References

  1. 1.

    Spatafora, J. W., Chang, Y. & Benny, G. L. A phylum-level phylogenetic classification of zygomycete fungi based on genome-scale data. Mycologia 108(5), 1028–1046 (2016).

  2. 2.

    Smith, S.E., Read, D. Mycorrhizal symbiosis (Third Edition). Academic Press, London (2008).

  3. 3.

    Bucher, M. Functional biology of plant phosphate uptake at root and mycorrhizal interfaces. New Phytol 173, 11–26 (2007).

  4. 4.

    Bainard, L. D., Bainard, J. D. & Hamel, C. Spatial and temporal structuring of arbuscular mycorrhizal communities is differentially influenced by abiotic factors and host crop in a semi-arid prairie agroecosystem. Fems Microbiol Ecol 88, 333–344 (2014).

  5. 5.

    Kim, Y., Gao, C. & Zheng, Y. Arbuscular mycorrhizal fungal community response to warming and nitrogen addition in a semiarid steppe ecosystem. Mycorrhiza 25, 267–276 (2015).

  6. 6.

    Purin, S. & Rillig, M. C. The arbuscular mycorrhizal fungal protein glomalin: Limitations, progress, and a new hypothesis for its function. Pedobiologia 51, 123–130 (2007).

  7. 7.

    Wilson, G. W. T., Rice, C. W. & Rilig, M. C. Soil aggregation and carbon sequestration are tightly correlated with the abundance of arbuscular mycorrhizal fungi: results from long-term field experiments. Ecol Lett 12, 452–461 (2009).

  8. 8.

    Zhang, L. D., Zhang, J. L. & Christie, P. Effect of inoculation with the arbuscular mycorrhizal fungus Glomus intraradices on the root-knot nematode Meloidogyne incognita in cucumber. J Plant Nutr 32, 967–979 (2009).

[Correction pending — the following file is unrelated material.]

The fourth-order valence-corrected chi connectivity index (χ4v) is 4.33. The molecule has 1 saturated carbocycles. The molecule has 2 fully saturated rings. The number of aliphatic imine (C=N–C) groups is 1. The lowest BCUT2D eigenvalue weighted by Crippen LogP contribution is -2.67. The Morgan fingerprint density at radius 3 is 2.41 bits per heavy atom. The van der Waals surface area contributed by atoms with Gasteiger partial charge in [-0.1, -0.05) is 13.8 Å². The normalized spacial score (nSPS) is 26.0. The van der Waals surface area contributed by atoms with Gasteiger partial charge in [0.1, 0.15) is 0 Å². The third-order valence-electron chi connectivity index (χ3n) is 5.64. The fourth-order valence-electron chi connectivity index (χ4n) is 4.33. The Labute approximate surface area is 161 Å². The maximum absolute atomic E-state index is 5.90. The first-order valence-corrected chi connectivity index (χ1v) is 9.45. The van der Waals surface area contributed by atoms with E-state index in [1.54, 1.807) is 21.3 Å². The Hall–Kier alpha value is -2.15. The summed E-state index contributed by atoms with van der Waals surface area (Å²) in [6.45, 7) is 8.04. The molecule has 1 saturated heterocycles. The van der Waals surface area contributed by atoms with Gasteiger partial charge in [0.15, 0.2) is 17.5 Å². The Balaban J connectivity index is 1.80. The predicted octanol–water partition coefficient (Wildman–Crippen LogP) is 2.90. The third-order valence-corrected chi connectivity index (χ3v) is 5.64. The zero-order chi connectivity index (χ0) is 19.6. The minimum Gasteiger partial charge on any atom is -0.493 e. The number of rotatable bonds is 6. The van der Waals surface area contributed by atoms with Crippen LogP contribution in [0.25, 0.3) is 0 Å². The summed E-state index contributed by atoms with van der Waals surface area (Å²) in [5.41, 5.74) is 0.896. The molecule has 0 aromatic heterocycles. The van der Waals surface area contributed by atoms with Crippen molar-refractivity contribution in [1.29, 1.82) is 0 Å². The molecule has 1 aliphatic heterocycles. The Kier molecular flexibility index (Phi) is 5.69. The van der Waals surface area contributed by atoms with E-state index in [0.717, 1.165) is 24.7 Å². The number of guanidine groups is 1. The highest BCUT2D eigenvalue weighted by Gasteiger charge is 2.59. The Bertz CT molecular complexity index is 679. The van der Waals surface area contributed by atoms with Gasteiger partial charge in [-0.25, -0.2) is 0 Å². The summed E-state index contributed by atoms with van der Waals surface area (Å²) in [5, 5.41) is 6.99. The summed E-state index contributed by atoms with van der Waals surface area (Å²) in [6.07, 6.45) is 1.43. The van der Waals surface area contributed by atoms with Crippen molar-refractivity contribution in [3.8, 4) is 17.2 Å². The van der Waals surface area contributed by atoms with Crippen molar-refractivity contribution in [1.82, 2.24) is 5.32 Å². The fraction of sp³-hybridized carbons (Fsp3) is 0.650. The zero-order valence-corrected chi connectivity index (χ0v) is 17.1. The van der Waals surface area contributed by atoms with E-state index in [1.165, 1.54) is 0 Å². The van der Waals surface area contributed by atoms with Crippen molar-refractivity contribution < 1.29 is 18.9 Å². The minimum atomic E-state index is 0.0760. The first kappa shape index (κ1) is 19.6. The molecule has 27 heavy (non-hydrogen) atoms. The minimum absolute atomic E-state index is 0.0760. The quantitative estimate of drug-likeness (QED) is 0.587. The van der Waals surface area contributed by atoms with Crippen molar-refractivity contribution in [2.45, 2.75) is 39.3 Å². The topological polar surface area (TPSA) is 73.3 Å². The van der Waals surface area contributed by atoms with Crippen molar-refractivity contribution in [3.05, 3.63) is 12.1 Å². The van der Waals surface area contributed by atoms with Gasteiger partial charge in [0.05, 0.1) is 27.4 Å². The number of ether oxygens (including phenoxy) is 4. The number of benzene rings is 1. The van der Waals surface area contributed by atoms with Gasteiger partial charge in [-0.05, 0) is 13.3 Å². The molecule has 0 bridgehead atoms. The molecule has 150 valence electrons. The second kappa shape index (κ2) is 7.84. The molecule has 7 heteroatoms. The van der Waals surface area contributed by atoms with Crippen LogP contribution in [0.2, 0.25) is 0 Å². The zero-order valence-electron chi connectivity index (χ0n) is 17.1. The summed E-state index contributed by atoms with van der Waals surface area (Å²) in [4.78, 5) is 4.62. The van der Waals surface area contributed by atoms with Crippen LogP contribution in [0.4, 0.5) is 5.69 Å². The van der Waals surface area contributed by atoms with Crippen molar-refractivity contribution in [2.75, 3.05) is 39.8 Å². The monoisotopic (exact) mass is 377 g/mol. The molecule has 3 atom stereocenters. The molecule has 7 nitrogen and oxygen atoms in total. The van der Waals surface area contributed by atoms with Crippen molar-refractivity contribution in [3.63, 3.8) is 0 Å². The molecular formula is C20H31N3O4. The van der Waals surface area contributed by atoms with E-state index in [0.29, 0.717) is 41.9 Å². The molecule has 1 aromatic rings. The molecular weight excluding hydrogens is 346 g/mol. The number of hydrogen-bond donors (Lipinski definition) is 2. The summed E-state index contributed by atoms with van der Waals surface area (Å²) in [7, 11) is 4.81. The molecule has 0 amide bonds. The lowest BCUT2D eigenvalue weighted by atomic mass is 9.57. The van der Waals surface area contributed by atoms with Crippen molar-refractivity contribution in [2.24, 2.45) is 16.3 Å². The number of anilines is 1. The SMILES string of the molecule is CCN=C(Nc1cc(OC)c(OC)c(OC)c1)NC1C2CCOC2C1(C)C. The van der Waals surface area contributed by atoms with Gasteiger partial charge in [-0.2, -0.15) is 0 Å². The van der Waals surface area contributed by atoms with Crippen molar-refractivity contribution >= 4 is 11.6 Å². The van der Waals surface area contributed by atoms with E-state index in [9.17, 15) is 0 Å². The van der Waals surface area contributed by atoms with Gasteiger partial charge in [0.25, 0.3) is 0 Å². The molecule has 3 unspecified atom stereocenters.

9. 9.

    Antoninka, A., Reich, P. B. & Johnson, N. C. Seven years of carbon dioxide enrichment, nitrogen fertilization and plant diversity influence arbuscular mycorrhizal fungi in a grassland ecosystem. New Phytol 192, 200–214 (2011).

  10. 10.

    Van Diepen, L. T. A., Lilleskov, E. A. & Pregitzer, K. S. Simulated nitrogen deposition affects community structure of arbuscular mycorrhizal fungi in northern hardwood forests. Mol Ecol 20, 799–811 (2011).

  11. 11.

    Neuenkamp, L., Moora, M., Opik, M. The role of plant mycorrhizal type and status in modulating the relationship between plant and arbuscular mycorrhizal fungal communities. New Phytol, https://doi.org/10.1111/nph.14995 (2018).

  12. 12.

    Martínez-García, L. B., Richardson, S. J. & Tylianakis, J. M. Host identity is a dominant driver of mycorrhizal fungal community composition during ecosystem development. New Phytol 205(4), 1565–1576 (2015).

  13. 13.

    Krüger, C., Kohout, P. & Janouskova, M. Plant Communities Rather than Soil Properties Structure Arbuscular Mycorrhizal Fungal Communities along Primary Succession on a Mine Spoil. Front Microbiol 8, 719 (2017).

  14. 14.

    Honnay, O., Helsen, K. & Van Geel, M. Plant community reassembly on restored semi-natural grasslands lags behind the assembly of the arbuscular mycorrhizal fungal communities. Biol Conserv 212, 196–208 (2017).

  15. 15.

    de León, D. G., Moora, M. & Opik, M. Symbiont dynamics during ecosystem succession: co-occurring plant and arbuscular mycorrhizal fungal communities. Fems Microbiol Ecol 92(7), fiw097 (2016).

  16. 16.

    Liu, Y., He, L. & An, L. Arbuscular mycorrhizal dynamics in a chronosequence of Caragana korshinskii plantations. Fems Microbiol Ecol 67, 81–92 (2009).

  17. 17.

    Zangaro, W., Nisizaki, S. M. A. & Domingos, J. C. B. Mycorrhizal response and successional status in 80 woody species from South Brazil. J Trop Ecol 19, 315–324 (2003).

  18. 18.